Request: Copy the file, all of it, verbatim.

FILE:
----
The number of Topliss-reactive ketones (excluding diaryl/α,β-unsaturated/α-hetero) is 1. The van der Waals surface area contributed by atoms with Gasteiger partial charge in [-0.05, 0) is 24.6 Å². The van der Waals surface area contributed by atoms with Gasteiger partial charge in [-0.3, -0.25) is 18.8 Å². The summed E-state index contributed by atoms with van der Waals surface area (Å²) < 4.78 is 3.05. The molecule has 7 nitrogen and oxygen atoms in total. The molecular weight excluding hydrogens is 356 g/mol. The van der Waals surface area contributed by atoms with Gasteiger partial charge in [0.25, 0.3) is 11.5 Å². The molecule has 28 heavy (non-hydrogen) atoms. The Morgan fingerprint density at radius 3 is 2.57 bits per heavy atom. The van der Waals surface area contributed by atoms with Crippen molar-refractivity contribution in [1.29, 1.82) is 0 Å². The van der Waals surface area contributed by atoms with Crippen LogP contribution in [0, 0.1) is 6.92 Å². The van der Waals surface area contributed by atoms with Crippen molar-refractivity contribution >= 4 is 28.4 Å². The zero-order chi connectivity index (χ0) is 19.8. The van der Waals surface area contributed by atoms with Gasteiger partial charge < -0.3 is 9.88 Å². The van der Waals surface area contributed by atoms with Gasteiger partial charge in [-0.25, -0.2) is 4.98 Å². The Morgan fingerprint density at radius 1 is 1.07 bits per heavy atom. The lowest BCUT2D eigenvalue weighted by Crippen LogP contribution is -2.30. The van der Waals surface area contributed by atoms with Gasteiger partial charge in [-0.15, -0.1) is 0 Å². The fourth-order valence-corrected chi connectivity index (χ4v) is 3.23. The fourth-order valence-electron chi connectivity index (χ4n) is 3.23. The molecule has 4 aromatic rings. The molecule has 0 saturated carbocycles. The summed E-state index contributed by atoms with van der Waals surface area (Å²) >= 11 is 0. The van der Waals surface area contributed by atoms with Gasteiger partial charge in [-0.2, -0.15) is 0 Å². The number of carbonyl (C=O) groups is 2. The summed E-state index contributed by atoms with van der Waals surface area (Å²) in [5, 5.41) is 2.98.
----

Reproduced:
The number of Topliss-reactive ketones (excluding diaryl/α,β-unsaturated/α-hetero) is 1. The van der Waals surface area contributed by atoms with Gasteiger partial charge in [-0.05, 0) is 24.6 Å². The van der Waals surface area contributed by atoms with Gasteiger partial charge in [-0.3, -0.25) is 18.8 Å². The summed E-state index contributed by atoms with van der Waals surface area (Å²) < 4.78 is 3.05. The molecule has 7 nitrogen and oxygen atoms in total. The molecular weight excluding hydrogens is 356 g/mol. The van der Waals surface area contributed by atoms with Gasteiger partial charge in [0.25, 0.3) is 11.5 Å². The molecule has 28 heavy (non-hydrogen) atoms. The Morgan fingerprint density at radius 3 is 2.57 bits per heavy atom. The van der Waals surface area contributed by atoms with Crippen molar-refractivity contribution in [1.29, 1.82) is 0 Å². The van der Waals surface area contributed by atoms with Crippen LogP contribution in [0, 0.1) is 6.92 Å². The van der Waals surface area contributed by atoms with Crippen molar-refractivity contribution >= 4 is 28.4 Å². The zero-order chi connectivity index (χ0) is 19.8. The van der Waals surface area contributed by atoms with Gasteiger partial charge < -0.3 is 9.88 Å². The van der Waals surface area contributed by atoms with Gasteiger partial charge in [-0.25, -0.2) is 4.98 Å². The Morgan fingerprint density at radius 1 is 1.07 bits per heavy atom. The lowest BCUT2D eigenvalue weighted by Crippen LogP contribution is -2.30. The van der Waals surface area contributed by atoms with Gasteiger partial charge in [-0.15, -0.1) is 0 Å². The fourth-order valence-corrected chi connectivity index (χ4v) is 3.23. The fourth-order valence-electron chi connectivity index (χ4n) is 3.23. The molecule has 4 aromatic rings. The molecule has 0 saturated carbocycles. The summed E-state index contributed by atoms with van der Waals surface area (Å²) >= 11 is 0. The van der Waals surface area contributed by atoms with Gasteiger partial charge in [-0.2, -0.15) is 0 Å². The number of carbonyl (C=O) groups is 2. The summed E-state index contributed by atoms with van der Waals surface area (Å²) in [5, 5.41) is 2.98.